Kaiser Family Foundation: Medicare Spending and Use of Medical Services for Beneficiaries in Nursing Homes and Other Long-Term Care Facilities—A Potential for Achieving Medicare Savings and Improving the Quality of Care

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Kaiser Family Foundation: Medicare Spending and Use of Medical Services for Beneficiaries in Nursing Homes and Other Long-Term Care Facilities—A Potential for Achieving Medicare Savings and Improving the Quality of Care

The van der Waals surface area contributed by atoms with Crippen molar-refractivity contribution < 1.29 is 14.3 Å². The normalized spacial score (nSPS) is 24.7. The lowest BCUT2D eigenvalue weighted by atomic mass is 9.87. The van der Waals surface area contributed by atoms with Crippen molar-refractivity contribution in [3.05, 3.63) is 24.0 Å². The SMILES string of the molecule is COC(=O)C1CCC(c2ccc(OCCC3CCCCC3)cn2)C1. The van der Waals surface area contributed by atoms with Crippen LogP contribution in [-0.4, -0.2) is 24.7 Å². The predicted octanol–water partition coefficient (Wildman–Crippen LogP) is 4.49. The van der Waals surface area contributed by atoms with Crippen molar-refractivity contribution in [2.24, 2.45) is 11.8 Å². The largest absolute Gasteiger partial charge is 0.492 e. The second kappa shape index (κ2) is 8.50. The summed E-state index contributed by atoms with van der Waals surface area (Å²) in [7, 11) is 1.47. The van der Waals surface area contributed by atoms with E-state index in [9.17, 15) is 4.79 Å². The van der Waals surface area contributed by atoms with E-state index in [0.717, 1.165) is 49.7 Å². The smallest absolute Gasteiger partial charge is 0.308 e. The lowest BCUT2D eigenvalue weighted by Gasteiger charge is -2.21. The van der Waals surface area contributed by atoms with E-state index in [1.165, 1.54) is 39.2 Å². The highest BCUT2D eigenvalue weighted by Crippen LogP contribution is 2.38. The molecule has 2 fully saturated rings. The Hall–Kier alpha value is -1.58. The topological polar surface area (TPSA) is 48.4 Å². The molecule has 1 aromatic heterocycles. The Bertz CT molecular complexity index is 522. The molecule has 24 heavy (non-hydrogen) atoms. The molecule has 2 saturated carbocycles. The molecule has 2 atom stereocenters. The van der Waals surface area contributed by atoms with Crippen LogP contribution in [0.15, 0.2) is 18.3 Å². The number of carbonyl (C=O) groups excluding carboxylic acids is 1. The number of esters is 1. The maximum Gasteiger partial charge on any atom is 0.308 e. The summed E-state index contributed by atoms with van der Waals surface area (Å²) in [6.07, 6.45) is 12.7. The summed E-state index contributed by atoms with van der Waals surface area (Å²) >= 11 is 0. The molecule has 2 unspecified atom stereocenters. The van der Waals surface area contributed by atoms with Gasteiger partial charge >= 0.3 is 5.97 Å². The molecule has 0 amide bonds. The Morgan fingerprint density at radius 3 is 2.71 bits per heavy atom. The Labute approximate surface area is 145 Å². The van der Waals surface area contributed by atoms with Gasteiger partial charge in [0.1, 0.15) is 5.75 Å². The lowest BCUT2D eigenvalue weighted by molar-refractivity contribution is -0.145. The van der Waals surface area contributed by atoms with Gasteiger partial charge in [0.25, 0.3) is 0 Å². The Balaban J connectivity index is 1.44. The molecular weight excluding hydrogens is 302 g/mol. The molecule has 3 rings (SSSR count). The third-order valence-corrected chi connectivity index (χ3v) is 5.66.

We find that beneficiaries living in long-term care facilities account for a disproportionate share of Medicare spending, with relatively high rates of hospitalizations, emergency room visits, skilled nursing facility admissions and other Medicare-covered services. The relatively high Medicare spending is incurred not only by long-term care residents who die within the year, or those who transition from another setting into a long-term care facility, but also by beneficiaries living in a facility throughout the calendar year. Studies indicate that 30 to 67 percent of hospitalizations among facility residents could be prevented with well-targeted interventions.3 Others have identified factors that contribute to preventable hospitalizations, including liability concerns, limited staff capacity, financial incentives, and physician preferences.4 This analysis illustrates how successful efforts to reduce the rate of preventable hospitalizations could yield savings to Medicare. Such efforts, if carefully implemented, could also help to improve the quality of patient care for Medicare’s oldest and most frail beneficiaries.

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